Before delving into the management of fourth-party risk, it is essential to grasp the concept of materiality. A material subcontractor is one whose failure or poor performance could significantly impact an organization's operations, reputation, or regulatory compliance. Factors contributing to a subcontractor's materiality include:
Sensitive data handling: Assess the risk associated with subcontractors managing confidential information, as they pose a higher risk of data breaches or misuse.
Impact on third-party service delivery: Evaluate how a subcontractor's performance could impair a third party's ability to deliver contracted products or services, possibly leading to operational disruptions.
Lokesh Bhatnagar, Senior Service Delivery Leader, American Express
SIG University Certified Third-Party Risk Management Professional (C3PRMP) program graduate Charlie Swartwood shares his description of important elements in an effective and efficient third-party risk management program and how he plans to make good use of them in his firm.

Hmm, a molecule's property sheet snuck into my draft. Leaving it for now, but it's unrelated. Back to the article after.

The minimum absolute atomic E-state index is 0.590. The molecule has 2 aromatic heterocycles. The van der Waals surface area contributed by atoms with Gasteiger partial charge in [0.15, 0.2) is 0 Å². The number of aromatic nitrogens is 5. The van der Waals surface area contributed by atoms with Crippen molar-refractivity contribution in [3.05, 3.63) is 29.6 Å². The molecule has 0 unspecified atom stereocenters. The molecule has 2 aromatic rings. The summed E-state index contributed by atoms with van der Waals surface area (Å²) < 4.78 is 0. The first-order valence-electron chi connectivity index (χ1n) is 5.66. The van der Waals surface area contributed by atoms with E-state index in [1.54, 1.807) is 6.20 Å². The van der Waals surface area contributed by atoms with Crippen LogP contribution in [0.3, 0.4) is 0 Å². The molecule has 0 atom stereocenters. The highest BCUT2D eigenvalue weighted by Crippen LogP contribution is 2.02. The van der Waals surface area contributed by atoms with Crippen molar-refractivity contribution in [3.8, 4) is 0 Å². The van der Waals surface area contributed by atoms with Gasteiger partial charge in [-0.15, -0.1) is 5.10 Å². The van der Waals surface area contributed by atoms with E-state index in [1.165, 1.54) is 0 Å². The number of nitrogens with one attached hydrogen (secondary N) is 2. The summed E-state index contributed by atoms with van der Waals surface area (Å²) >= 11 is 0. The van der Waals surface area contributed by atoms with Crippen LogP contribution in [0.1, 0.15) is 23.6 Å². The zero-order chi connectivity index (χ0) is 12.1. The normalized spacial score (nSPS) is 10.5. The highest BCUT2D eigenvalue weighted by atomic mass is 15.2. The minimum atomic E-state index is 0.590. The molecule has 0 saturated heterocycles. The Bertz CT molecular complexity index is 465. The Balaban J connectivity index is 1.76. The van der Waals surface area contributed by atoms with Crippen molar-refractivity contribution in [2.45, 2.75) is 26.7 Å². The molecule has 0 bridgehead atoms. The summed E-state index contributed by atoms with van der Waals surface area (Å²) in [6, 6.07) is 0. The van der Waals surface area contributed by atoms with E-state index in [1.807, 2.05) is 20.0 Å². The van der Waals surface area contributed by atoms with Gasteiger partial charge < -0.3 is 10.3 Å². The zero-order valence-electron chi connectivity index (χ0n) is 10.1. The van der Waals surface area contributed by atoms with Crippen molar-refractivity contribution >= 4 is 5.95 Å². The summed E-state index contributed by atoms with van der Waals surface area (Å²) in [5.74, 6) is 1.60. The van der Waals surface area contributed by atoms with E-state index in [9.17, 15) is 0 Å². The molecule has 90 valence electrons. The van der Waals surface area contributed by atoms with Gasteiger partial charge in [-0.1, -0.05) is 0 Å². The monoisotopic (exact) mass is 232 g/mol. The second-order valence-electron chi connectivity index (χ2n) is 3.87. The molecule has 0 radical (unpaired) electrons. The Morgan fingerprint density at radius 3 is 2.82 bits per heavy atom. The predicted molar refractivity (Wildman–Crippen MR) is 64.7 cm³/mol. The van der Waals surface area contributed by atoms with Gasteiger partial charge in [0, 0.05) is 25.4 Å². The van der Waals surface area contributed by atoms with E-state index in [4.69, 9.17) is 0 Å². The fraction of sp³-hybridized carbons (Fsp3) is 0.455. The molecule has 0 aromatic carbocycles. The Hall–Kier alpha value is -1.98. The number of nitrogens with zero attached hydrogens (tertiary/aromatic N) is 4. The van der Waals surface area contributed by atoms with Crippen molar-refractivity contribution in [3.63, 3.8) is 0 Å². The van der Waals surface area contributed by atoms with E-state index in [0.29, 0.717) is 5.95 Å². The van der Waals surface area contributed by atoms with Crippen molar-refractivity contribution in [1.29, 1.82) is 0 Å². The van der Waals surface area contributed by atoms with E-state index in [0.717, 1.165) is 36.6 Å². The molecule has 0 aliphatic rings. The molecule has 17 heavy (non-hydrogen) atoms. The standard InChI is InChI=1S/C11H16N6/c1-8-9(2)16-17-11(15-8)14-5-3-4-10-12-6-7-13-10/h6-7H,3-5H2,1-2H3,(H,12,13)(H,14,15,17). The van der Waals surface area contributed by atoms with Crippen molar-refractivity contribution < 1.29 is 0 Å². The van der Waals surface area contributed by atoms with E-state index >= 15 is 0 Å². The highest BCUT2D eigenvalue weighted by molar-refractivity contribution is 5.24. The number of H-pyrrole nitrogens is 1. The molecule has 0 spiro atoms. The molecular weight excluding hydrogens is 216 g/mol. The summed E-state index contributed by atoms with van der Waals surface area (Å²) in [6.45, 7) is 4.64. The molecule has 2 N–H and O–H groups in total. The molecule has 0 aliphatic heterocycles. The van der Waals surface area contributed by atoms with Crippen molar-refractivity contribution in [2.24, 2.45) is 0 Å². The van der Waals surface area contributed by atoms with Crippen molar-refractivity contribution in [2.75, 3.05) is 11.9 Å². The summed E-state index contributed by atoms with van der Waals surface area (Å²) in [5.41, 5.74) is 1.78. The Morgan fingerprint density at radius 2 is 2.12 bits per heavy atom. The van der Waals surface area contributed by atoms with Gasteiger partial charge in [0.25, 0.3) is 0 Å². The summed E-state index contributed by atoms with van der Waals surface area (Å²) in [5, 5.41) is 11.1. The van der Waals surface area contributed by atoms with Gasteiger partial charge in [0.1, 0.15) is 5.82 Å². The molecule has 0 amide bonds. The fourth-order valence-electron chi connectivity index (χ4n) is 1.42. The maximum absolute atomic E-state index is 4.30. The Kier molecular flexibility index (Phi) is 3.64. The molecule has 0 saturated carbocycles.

Charlie Swartwood, Vendor Compliance Advisor, Hyland Software Inc.
Each business unit owns the risks associated with the contracts they decide to enter into. This is a fundamental principle built into third-party risk management (TRPM) programs. In large organizations, the program's success is highly dependent upon each Business Unit fulfilling their responsibilities.
The Business Unit Structure for Risk Management Success
The business unit needs to ensure they have a suitable organizational structure and resources to fulfill their third-party risk management program responsibilities. This includes having team members trained in specific competencies and adequate capacity based on the level of risk associated with the business unit's third parties and sufficient capacity based on the level of risk associated with the business unit's third parties.
Once the contract is set, the business unit is responsible for the activities and tasks related to owning the relationship ( “relationship management”), including communication, contract, performance, and risk management. Team Members who reside within a business unit who perform relationship management activities comprise the largest internal population of team members who should manage risk due diligence activities with third parties.